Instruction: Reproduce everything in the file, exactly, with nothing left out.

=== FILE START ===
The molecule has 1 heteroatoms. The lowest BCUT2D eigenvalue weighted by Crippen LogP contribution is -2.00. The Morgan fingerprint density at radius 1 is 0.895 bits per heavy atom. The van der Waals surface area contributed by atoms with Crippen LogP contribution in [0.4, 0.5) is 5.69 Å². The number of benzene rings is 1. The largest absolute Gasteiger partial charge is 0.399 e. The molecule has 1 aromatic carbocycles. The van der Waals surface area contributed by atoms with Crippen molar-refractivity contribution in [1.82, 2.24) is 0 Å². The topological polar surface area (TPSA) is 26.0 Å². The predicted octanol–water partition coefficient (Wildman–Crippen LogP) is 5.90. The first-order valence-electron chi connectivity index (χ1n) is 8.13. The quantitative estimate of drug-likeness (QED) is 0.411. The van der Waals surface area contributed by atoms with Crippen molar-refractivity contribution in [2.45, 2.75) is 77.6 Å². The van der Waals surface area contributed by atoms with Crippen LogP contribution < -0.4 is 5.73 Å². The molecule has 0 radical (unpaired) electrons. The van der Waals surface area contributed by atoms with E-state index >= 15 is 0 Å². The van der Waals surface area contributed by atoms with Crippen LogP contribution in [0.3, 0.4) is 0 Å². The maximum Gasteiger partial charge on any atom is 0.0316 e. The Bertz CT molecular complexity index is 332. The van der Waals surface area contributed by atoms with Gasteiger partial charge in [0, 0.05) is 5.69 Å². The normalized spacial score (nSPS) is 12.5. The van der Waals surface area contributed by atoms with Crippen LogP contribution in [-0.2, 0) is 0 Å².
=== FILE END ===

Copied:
The molecule has 1 heteroatoms. The lowest BCUT2D eigenvalue weighted by Crippen LogP contribution is -2.00. The Morgan fingerprint density at radius 1 is 0.895 bits per heavy atom. The van der Waals surface area contributed by atoms with Crippen LogP contribution in [0.4, 0.5) is 5.69 Å². The number of benzene rings is 1. The largest absolute Gasteiger partial charge is 0.399 e. The molecule has 1 aromatic carbocycles. The van der Waals surface area contributed by atoms with Crippen molar-refractivity contribution in [1.82, 2.24) is 0 Å². The topological polar surface area (TPSA) is 26.0 Å². The predicted octanol–water partition coefficient (Wildman–Crippen LogP) is 5.90. The first-order valence-electron chi connectivity index (χ1n) is 8.13. The quantitative estimate of drug-likeness (QED) is 0.411. The van der Waals surface area contributed by atoms with Crippen molar-refractivity contribution in [2.45, 2.75) is 77.6 Å². The van der Waals surface area contributed by atoms with Crippen LogP contribution < -0.4 is 5.73 Å². The molecule has 0 radical (unpaired) electrons. The van der Waals surface area contributed by atoms with E-state index >= 15 is 0 Å². The van der Waals surface area contributed by atoms with Crippen LogP contribution in [0.3, 0.4) is 0 Å². The maximum Gasteiger partial charge on any atom is 0.0316 e. The Bertz CT molecular complexity index is 332. The van der Waals surface area contributed by atoms with Gasteiger partial charge in [0, 0.05) is 5.69 Å². The normalized spacial score (nSPS) is 12.5. The van der Waals surface area contributed by atoms with Crippen LogP contribution in [-0.2, 0) is 0 Å².